City of Kobe / 神戸市
Kobe (map) is the capital city of Hyōgo Prefecture, about 30 km (19 mi) west of Osaka. Together with Kyoto and Osaka, it makes up the three-city agglomeration of Keihanshin (京阪神), Japan’s largest after greater Tokyo.
A port in what would become Kōbe was established as a concession to western powers in 1868, during the time when Japan was opening to the world. Nagasaki and Yokohama had already begun serving foreign ships nine years earlier.
Today, a synagogue, Japan’s first *mosque, Japan’s first Sikh temple, a Chinatown, and European architecture mark Kōbe as a place where foreigners and foreign culture first arrived in Japan.
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The landmark of the port area is the red steel Port Tower (map). A ferris wheel sits in nearby Harborland (神戸ハーバーランド), a notable tourist promenade.
Kobe is most famous for its *Kobe beef (Hyōgo Prefecture) and Arima Onsen (map). Arima Onsen in Hyogo Prefecture is said to be the oldest onsen (hot springs) town in Japan, with a history that dates back more than 1,000 years. You can enjoy a day trip there, but you can fully experience the charms of Arima if you stay one or two nights.
Chinatown (南京町, Nankin-machi, map). The original settlement of Chinese merchants. Today, it is rather touristy though it offers some “Japanised” versions of Chinese food such as pork buns (豚饅頭 buta-manjū). Its architecture is still rather pleasant though.
Tetsujin 28 statue / Gigantor (Kobe project, map). A 18-meter-tall statue of a manga robot that was built to help rebuild the Nagata ward of Kobe both financially and morally after the great earthquake.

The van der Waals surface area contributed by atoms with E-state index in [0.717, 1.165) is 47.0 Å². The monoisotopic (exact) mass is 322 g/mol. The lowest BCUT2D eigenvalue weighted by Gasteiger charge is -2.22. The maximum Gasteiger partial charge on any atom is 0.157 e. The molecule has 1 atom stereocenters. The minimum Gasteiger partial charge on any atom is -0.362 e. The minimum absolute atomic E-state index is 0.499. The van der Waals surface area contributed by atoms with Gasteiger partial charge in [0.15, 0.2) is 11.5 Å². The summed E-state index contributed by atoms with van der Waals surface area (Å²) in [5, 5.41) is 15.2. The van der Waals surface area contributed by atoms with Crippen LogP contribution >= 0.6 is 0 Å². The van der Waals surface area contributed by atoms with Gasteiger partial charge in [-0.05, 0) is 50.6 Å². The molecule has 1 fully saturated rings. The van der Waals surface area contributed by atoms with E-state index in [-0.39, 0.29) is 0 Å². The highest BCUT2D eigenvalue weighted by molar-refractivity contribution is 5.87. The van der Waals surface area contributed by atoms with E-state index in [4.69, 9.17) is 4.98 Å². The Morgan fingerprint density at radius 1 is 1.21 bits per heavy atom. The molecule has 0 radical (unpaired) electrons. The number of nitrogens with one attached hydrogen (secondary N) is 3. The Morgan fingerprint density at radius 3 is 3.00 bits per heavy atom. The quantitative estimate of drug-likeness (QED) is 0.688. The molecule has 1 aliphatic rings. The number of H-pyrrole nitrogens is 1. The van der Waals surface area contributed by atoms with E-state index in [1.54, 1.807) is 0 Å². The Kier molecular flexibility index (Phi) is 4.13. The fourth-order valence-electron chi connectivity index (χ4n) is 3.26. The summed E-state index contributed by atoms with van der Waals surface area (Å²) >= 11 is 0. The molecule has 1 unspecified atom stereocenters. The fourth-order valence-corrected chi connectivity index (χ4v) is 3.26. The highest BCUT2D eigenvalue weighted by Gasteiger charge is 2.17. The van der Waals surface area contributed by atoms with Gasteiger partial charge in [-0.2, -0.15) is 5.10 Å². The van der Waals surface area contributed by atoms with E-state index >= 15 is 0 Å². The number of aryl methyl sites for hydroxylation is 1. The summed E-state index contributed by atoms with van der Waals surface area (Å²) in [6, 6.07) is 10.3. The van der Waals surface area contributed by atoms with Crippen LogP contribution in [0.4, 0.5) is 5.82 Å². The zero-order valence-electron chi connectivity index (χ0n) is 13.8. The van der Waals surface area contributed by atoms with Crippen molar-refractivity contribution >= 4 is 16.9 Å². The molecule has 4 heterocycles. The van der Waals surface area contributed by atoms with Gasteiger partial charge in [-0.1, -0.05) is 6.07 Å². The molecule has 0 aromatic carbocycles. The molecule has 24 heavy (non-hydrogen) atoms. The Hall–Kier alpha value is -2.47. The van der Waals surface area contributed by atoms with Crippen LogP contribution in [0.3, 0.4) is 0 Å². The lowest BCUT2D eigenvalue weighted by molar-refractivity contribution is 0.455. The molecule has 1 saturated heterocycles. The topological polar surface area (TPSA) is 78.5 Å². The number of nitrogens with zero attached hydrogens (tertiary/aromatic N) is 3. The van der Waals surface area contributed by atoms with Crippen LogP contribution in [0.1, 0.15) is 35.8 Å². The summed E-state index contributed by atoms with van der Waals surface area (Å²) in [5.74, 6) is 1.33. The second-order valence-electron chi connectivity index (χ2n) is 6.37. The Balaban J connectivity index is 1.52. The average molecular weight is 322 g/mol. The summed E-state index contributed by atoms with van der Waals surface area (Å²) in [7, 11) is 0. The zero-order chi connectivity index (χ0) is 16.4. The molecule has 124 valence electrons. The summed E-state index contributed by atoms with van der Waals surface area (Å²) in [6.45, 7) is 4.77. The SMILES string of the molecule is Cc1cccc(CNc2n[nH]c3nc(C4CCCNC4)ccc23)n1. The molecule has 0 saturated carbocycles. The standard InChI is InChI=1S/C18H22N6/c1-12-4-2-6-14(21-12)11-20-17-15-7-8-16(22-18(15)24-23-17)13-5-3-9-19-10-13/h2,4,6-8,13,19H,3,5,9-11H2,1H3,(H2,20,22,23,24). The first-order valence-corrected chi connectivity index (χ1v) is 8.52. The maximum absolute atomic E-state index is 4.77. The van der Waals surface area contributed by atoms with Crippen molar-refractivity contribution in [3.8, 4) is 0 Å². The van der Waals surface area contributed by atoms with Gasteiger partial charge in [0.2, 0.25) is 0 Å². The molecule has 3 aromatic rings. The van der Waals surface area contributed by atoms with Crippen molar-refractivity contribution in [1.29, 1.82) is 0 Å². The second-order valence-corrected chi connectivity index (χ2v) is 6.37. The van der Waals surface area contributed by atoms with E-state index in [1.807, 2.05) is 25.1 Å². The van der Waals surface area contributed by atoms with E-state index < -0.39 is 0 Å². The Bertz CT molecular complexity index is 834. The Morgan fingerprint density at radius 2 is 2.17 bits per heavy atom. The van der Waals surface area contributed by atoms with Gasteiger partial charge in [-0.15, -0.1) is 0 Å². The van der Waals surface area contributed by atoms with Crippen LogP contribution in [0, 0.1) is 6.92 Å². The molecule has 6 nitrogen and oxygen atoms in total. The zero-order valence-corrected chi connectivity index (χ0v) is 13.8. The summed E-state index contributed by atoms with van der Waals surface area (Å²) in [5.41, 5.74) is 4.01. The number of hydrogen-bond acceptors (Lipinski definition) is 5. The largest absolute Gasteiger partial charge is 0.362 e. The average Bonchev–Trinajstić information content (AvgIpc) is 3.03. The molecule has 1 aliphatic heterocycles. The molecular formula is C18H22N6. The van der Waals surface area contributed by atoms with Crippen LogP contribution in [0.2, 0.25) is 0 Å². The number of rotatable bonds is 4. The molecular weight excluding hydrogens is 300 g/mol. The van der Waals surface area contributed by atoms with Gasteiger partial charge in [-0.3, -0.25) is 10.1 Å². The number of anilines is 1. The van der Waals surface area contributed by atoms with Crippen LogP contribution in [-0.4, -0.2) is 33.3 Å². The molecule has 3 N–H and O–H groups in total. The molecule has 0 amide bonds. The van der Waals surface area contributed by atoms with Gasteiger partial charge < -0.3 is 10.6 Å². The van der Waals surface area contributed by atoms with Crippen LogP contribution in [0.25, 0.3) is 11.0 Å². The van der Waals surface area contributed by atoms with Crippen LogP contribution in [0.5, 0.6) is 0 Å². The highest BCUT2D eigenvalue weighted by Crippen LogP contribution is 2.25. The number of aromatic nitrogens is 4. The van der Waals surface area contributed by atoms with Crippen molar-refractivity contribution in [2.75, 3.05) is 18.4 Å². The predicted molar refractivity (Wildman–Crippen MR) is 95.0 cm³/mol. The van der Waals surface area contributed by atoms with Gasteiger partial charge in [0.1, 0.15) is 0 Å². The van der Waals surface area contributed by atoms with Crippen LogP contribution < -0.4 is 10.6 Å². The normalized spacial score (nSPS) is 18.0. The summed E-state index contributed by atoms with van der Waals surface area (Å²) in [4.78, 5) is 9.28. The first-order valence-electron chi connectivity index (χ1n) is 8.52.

Kōbe is a well-known center of sake production and many sake breweries are in the Nada (灘) area and have tours or museums open to the public. You can pick up a map of the sake breweries at the tourist information office (map) in Sannomiya.
Kobe has several ropeways that travel up Mount Rokko. One that is near a major station is the Shin-Kobe Ropeway (map), a 5-minute walk from Shin-Kobe station (map). The ropeway, reputed to have one of Kobe’s best scenic views, runs up to the Nunobiki Herb Park.
The automated Port Liner links Sannomiya (kobestation.com) to the reclaimed port district south of the city, and continues over the Kobe Sky Bridge to Kobe Airport.
For sorting through transport schedules and fares, HyperDia is an invaluable companion; it computes to-the-minute directions including connecting trains, as well as buses and planes.
+ Transportation in Japan (japan.travel)
BUS > Buses are plentiful in Japan, and over the last few decades they have evolved into a major mode of intercity transportation, especially for overnight travel. Major operators of intercity include JapanBuslines.com • WILLER • JR Bus (kakuyasubus.jp) • kate.co.jp. >> (*Bus travel in Japan)
RAIL > The nearest station on Japan’s high-speed shinkansen network is at Shin-Kobe station (map). From Tokyo station, Shin-Kobe is 2 hours, 50 minutes away via Nozomi. The Hankyu (阪急), Hanshin (阪神) and JR lines cross Kōbe in a west-east direction, and provide the cheapest and fastest way to travel across town. Each of these three lines have their own station located around the busy central Sannomiya shopping district (map) and each provide access to different points of interest.
Central Japan Railway Company • West Japan Railway Company • East Japan Railway Company. >> (*Rail travel in Japan)
AIRPORTS > Most international flights arrive at either Narita Airport near Tokyo or Kansai Airport near Osaka; a smaller number use Chubu International Airport near Nagoya.
Japan has many great opportunities for bikers. Bike rentals can be found throughout the country, especially near popular routes. Some routes (like the Shimanami Kaido Bikeway, which takes you from Onomichi on the main island to *Imabari in Shikoku) have been set up specifically for bikers.